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Guest editorial by Jackie Goldston
LONDON, England, July 31. DON't get me wrong… I lose a lot. And often by a very long way. I am very competitive, mostly with myself, but still I love the feeling of success.
At the age of 36, I finally understand what I didn't when I was a competitive swimmer in my teens… when you train, if you don't train hard, if you don't give your all, if you don't listen to your coach, you only cheat yourself. But sometimes none of this knowledge matters.
Today has been a really frustrating day for me. I am angry at who it seems we have become as a society. Well at least some of us. On my way to swimming training this morning (yes, I am dragging this 36 year old butt into an outdoor pool at freezing o'clock to compete at the Masters games later this year and training rather than watching the Olympics… go figure) I was listening proudly to the success of two of our Australian swimmers. Alicia Coutts was about to receive her bronze medal and Christian Sprenger was having the race of his life in the 100 breaststroke.
I almost didn't want to train. I wanted to wait and listen to the 4 x 100m relay for men. Thank goodness I didn't. Not because they didn't win, but because it seems we (the media and some of the people of Australia) feel that if we put a goal out there and don't succeed we are failures. Also we are apparently arrogant and in need of bringing down. Wow. I believe that is sad.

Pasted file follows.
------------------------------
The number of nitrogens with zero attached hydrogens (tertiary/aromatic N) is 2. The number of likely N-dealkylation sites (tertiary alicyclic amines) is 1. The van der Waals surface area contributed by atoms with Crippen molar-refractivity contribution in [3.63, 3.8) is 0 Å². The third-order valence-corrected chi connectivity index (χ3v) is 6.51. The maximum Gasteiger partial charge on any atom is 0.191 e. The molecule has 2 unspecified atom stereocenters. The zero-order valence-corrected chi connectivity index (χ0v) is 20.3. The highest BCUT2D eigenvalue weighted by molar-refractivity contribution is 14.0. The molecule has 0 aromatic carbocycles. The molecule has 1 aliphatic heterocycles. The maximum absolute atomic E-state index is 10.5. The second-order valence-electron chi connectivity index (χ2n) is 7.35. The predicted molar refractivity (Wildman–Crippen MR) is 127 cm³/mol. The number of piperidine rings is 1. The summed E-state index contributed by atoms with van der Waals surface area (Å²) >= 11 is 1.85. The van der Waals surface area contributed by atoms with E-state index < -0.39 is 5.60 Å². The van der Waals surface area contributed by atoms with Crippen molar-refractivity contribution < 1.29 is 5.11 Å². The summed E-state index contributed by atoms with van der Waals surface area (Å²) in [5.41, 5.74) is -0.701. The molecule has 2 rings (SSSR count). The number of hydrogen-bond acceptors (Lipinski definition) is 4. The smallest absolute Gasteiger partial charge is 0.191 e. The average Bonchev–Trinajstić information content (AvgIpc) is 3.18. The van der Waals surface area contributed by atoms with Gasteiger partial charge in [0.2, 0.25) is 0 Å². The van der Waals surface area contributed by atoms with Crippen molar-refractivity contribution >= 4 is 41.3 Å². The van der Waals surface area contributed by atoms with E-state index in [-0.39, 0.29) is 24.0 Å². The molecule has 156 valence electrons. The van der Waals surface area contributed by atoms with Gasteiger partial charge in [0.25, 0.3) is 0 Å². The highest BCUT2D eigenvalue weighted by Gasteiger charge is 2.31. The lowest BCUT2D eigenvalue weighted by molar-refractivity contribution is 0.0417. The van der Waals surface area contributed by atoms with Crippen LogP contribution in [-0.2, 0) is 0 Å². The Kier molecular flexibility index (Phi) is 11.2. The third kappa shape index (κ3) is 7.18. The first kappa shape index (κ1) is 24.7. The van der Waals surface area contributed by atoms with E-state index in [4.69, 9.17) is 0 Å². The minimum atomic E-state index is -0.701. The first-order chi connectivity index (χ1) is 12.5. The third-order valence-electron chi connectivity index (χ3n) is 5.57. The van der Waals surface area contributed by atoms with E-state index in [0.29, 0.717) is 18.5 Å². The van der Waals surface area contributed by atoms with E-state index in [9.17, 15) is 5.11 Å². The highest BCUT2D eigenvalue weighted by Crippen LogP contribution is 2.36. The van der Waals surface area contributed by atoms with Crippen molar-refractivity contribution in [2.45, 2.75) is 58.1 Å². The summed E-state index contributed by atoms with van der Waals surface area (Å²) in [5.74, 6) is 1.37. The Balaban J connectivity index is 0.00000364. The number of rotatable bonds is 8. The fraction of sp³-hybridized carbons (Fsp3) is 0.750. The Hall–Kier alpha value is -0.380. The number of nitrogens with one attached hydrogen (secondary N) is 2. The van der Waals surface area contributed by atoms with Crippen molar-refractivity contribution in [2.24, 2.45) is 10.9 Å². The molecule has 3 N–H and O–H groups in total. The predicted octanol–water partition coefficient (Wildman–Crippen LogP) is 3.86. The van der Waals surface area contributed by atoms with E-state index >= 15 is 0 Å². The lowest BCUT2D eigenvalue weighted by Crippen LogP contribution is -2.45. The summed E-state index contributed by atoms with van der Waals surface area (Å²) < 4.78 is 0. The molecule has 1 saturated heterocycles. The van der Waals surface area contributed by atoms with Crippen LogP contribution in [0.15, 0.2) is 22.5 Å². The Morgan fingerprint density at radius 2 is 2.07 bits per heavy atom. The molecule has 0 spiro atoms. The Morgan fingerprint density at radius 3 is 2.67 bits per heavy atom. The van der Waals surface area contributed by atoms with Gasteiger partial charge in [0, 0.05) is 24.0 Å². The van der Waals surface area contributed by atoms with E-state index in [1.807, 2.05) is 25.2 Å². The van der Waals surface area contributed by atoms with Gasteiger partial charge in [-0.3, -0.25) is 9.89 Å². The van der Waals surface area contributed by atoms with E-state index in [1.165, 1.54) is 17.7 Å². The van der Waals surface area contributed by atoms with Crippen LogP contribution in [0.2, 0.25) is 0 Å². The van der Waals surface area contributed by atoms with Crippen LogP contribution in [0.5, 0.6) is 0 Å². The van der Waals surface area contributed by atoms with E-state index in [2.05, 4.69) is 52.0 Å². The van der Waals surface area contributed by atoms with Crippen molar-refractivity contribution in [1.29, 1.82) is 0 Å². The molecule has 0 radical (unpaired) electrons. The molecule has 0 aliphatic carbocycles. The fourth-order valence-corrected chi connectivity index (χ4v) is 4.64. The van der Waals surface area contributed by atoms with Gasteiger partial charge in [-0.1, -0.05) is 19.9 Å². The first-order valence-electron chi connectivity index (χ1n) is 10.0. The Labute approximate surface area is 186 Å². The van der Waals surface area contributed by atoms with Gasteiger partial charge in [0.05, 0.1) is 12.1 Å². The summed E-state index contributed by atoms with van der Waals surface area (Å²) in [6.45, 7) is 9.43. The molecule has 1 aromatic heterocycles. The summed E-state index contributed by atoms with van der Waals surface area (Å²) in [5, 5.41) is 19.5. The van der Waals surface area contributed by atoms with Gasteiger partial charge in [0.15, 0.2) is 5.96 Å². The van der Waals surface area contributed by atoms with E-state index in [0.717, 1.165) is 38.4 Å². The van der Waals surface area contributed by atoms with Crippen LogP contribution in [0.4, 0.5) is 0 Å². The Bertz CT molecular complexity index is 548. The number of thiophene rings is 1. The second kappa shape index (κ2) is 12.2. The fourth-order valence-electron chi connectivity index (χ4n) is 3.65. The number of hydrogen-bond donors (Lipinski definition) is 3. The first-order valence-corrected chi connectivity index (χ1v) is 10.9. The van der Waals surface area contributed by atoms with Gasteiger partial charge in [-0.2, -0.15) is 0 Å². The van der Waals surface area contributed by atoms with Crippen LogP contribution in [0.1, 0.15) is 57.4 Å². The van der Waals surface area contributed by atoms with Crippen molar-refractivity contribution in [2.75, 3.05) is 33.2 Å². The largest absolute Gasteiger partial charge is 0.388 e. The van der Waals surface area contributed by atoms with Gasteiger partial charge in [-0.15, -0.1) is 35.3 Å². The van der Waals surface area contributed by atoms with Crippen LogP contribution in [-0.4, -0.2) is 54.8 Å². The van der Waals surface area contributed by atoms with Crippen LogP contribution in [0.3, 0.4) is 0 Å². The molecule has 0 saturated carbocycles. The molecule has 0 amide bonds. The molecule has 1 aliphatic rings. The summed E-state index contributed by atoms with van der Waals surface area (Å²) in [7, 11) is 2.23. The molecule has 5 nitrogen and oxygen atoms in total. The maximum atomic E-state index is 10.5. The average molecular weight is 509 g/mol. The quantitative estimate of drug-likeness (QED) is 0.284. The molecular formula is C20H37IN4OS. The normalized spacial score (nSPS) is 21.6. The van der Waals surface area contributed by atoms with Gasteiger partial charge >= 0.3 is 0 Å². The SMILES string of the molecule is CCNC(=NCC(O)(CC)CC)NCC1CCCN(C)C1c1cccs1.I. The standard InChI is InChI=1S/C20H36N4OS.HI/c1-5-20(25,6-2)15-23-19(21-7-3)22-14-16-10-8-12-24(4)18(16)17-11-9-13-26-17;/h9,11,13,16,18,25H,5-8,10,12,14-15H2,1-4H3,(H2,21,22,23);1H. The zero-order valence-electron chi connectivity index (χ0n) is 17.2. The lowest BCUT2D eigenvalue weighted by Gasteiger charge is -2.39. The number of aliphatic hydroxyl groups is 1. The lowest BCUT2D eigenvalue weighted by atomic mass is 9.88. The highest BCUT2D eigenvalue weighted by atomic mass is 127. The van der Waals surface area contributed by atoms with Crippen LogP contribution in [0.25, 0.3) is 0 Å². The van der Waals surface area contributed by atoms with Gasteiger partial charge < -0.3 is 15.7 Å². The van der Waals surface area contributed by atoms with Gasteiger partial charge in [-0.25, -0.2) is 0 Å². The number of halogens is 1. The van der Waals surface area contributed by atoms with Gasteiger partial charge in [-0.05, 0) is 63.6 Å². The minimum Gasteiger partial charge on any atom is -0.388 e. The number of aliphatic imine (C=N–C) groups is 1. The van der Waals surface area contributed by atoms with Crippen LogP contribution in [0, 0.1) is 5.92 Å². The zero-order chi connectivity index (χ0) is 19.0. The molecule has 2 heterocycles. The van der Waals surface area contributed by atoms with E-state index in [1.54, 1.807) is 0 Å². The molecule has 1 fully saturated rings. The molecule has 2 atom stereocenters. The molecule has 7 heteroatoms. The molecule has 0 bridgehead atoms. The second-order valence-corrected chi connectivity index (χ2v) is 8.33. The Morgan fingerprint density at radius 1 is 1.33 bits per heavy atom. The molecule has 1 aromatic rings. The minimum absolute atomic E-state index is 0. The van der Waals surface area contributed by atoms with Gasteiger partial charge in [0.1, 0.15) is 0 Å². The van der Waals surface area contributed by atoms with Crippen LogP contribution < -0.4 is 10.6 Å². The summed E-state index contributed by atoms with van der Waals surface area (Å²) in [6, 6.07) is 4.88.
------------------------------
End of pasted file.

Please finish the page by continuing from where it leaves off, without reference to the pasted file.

I have so many goals. That is the way I work. Goals for my weight. Goals for business. Goals for Masters swimming. Goals for how I want to parent. Goals for my relationship. My life is about goals. I didn't realize it for a long time, but for me, I respond to goal setting. I appreciate that not everyone works that way, but I do. I need goals to achieve. I need goals to stay focused. This year I have the Pan Pac Masters Games. Next year is the Mooloolaba Triathlon, followed by Noosa. Maybe a half marathon thrown in. If my closest friends have something to say about it I will probably add a half ironman to my list (but maybe not — my husband still likes to spend time with me!)
I often share my goals. Sharing them means that my friends help me. They stand by me and if I succeed, they celebrate with me. And if I fail, they are there, they understand what it meant to me and they help me pick up the pieces to start again on my next goal. I believe that James Magnussen did this. He shared with Australia. Not to be arrogant. But for our support.
Today we have stomped on a champion. But more than that, we have told our kids not to share their dreams for fear of ridicule. Today certainly has been a dark day for Australian swimming. Not because of the outcome in the pool, but because of the character we have shown as a nation.
About the author: Jackie Goldston is the editor of a regional Australian kids magazine and business strategy consultant, former marketing manager for big pharma and fantastic charities. She is also mum to two wonderful children, the youngest with type 1 diabetes. You can read her blog http://mumbuzz.blogspot.com.au; follow her on twitter @JackieGoldston or check out www.kidsonthecoast.com.au
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